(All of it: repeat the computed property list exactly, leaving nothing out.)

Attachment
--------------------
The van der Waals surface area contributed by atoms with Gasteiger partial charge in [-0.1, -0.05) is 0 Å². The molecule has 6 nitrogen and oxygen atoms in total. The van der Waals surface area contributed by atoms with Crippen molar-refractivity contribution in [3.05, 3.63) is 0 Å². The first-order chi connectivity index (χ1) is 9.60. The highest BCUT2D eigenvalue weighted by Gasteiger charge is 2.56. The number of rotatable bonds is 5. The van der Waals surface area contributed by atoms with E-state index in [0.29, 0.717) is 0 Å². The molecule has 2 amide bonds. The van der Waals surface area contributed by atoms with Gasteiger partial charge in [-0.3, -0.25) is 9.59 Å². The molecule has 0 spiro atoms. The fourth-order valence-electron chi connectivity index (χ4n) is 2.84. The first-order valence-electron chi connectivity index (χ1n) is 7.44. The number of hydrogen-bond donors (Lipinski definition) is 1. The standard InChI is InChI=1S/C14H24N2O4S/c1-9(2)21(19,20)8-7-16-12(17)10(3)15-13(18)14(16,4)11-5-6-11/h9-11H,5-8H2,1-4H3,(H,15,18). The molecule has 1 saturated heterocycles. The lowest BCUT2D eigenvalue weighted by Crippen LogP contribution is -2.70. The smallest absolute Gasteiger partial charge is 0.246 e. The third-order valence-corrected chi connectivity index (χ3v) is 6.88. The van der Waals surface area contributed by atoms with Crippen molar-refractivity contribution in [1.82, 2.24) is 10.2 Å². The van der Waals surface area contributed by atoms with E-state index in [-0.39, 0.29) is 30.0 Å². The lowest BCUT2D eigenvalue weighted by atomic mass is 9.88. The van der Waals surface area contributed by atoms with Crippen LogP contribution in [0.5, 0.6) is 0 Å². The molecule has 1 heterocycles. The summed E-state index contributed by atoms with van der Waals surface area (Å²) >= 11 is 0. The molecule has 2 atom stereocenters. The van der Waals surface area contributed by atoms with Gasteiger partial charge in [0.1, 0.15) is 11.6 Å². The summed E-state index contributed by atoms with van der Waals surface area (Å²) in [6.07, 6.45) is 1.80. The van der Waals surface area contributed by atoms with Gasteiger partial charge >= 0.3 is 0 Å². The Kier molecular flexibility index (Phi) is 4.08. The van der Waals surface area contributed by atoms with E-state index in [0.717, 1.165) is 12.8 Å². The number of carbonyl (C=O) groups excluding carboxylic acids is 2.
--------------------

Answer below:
The van der Waals surface area contributed by atoms with Gasteiger partial charge in [-0.1, -0.05) is 0 Å². The molecule has 6 nitrogen and oxygen atoms in total. The van der Waals surface area contributed by atoms with Crippen molar-refractivity contribution in [3.05, 3.63) is 0 Å². The first-order chi connectivity index (χ1) is 9.60. The highest BCUT2D eigenvalue weighted by Gasteiger charge is 2.56. The number of rotatable bonds is 5. The van der Waals surface area contributed by atoms with E-state index in [0.29, 0.717) is 0 Å². The molecule has 2 amide bonds. The van der Waals surface area contributed by atoms with Gasteiger partial charge in [-0.3, -0.25) is 9.59 Å². The molecule has 0 spiro atoms. The fourth-order valence-electron chi connectivity index (χ4n) is 2.84. The first-order valence-electron chi connectivity index (χ1n) is 7.44. The number of hydrogen-bond donors (Lipinski definition) is 1. The standard InChI is InChI=1S/C14H24N2O4S/c1-9(2)21(19,20)8-7-16-12(17)10(3)15-13(18)14(16,4)11-5-6-11/h9-11H,5-8H2,1-4H3,(H,15,18). The molecule has 1 saturated heterocycles. The lowest BCUT2D eigenvalue weighted by Crippen LogP contribution is -2.70. The smallest absolute Gasteiger partial charge is 0.246 e. The third-order valence-corrected chi connectivity index (χ3v) is 6.88. The van der Waals surface area contributed by atoms with Crippen molar-refractivity contribution in [1.82, 2.24) is 10.2 Å². The van der Waals surface area contributed by atoms with E-state index in [-0.39, 0.29) is 30.0 Å². The lowest BCUT2D eigenvalue weighted by atomic mass is 9.88. The van der Waals surface area contributed by atoms with Crippen LogP contribution in [0.5, 0.6) is 0 Å². The molecule has 1 heterocycles. The summed E-state index contributed by atoms with van der Waals surface area (Å²) >= 11 is 0. The molecule has 2 atom stereocenters. The van der Waals surface area contributed by atoms with Gasteiger partial charge in [0.1, 0.15) is 11.6 Å². The summed E-state index contributed by atoms with van der Waals surface area (Å²) in [6.07, 6.45) is 1.80. The van der Waals surface area contributed by atoms with Gasteiger partial charge >= 0.3 is 0 Å². The Kier molecular flexibility index (Phi) is 4.08. The van der Waals surface area contributed by atoms with E-state index in [0.717, 1.165) is 12.8 Å². The number of carbonyl (C=O) groups excluding carboxylic acids is 2.